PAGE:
“For a start it isn’t a troupe of elephants; it’s a parade or herd,” said Ruby. “And for seconds that has to be untrue.”

“Ask anyone,” said Del.

Ruby turned to Mouse. “So, Mouse, did you hear about the shipment of elephants that went missing between India and Baltimore?”

“Nope,” said Mouse.

Del sighed. She knew when she was beaten. “Hey, how about some French toast? I mean there’s time, right? We just need to eat quick; we can still make the bus.”

Del Lasco could talk a cow into milking itself, and before they knew it they were all sitting eating a Sunday-style breakfast as if school was not even on the menu. When the hands of the clock got dangerously near pointing out eight o’clock, the friends slipped down off their stools and headed in the direction of Twinford Junior High.

The bus had long gone.

! What a
,” said Mrs. Drisco without one chime of surprise in her voice. “So what was it this time — the cat ate my homework?”

“Oh, we don’t have a cat, Mrs. Drisco,” said Ruby.

The teacher pinched her lips together sourly. “Well, that’s a detention then,” she said, writing a
in the register.

“I have a note,” said Ruby.

“Well, unless it’s from the mayor himself, then I really don’t think I’m interested.”

“Oh, it is,” said Ruby.

She reached down to her satchel, opened it, and rifled through her notes and excuses section. There were notes inside for any occasion, arranged alphabetically. She selected the one she needed.

Pulling out a piece of paper from the bag, Ruby handed it to Mrs. Drisco. Mrs. Drisco looked at the piece of paper most carefully. She put her glasses on and took them off again, then sat down. The note was most definitely signed by the mayor himself. It wasn’t a copy.

Just how Ruby Redfort had come by this note is another story, but suffice it to say, Ruby kept a lot of things up her sleeve or, more precisely, in her satchel. Who knew when they might come in handy? The Boy Scouts had it right: be prepared — it was front and center in the Boy Scout handbook, a little bland in its delivery but a good rule. Ruby had chosen it as her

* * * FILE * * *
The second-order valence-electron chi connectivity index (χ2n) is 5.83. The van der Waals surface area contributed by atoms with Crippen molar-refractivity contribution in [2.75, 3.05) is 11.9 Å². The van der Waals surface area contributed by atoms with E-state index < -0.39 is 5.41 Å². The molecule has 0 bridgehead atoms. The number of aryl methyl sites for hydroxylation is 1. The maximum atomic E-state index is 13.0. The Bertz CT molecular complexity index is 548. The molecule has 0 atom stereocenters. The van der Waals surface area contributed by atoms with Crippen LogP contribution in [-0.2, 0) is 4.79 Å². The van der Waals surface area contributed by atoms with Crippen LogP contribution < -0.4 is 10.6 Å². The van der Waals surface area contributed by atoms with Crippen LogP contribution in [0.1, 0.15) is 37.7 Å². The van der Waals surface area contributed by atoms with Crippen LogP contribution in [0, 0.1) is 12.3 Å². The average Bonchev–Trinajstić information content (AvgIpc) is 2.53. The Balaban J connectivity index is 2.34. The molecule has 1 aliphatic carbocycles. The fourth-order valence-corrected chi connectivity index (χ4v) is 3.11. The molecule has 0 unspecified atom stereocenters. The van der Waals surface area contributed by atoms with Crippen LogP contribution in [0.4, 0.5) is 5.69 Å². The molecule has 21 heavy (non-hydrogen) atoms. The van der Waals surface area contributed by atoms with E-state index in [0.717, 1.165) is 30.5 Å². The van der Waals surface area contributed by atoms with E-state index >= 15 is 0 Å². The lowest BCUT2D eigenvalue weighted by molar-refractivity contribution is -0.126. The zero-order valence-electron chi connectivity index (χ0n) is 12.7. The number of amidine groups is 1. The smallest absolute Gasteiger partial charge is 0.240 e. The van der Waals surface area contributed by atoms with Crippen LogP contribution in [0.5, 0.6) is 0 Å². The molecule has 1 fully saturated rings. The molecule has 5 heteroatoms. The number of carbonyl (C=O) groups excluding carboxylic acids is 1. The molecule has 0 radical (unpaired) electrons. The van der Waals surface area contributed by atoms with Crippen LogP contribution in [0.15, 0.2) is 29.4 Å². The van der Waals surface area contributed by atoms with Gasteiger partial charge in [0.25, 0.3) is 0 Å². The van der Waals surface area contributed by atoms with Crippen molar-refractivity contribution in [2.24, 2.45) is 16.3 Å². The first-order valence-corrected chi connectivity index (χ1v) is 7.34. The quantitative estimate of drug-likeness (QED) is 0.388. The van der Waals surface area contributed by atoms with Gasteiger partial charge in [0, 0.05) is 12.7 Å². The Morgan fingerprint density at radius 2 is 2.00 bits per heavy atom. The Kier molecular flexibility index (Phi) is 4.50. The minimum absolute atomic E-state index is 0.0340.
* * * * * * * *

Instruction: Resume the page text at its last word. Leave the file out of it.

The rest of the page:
asked an impressed Del Lasco at lunch. “You know, the trick with the note.”

“It’s not a trick,” said Ruby.

“So how’d ya get it?” said Del.

“Ah, I have my sources,” replied Ruby.

“Yeah, well, a truly ‘good’ friend would share those sources with her closest and mostest,” said Del.

“If you need me to get you out of a jam sometime Del, all you gotta do is make it worth my while,” Ruby said with a smile.

Clancy arrived at the lunch table, his tray teetering with high-calorie food. He was looking to put on a little weight, but the effort would no doubt prove fruitless, for it seemed no matter how much he ate, Clancy never got wider than a string bean.

“So, Clance, you gonna watch the swimathon on Saturday?” asked Del.

Clancy shivered. “No siree. I’ve got no interest in watching kids from Twinford Junior High get devoured by oversize fish.”

Del looked at him like he had lost a few marbles. She turned to Ruby.

“What’s with him?” she said, pointing her thumb in his direction.

“You know Clance, a boy with a fearful persecution complex — thinks the whole of marine life’s out to get him,” said Ruby.

Del punched him on the arm. “Get a grip, Crew. Nothin’s gonna bother taking a bite out of your shrimpy body.” She took a big chomp out of her sandwich and continued to talk. “I wish it was
grade taking part in the swimathon; too bad only the kids in ninth grade get to swim.” Del was captain of the eighth-grade swim team, and she relished any chance she got to compete.

The ninth grade had been training for this for the past few months and, as a team-building exercise, Coach Newhart was taking them for a seafood cookout — not that he touched mollusks or crustaceans himself. Coach Newhart only ate “real food” and to him that meant food that walked on all fours on dry land — no fins, no feelers.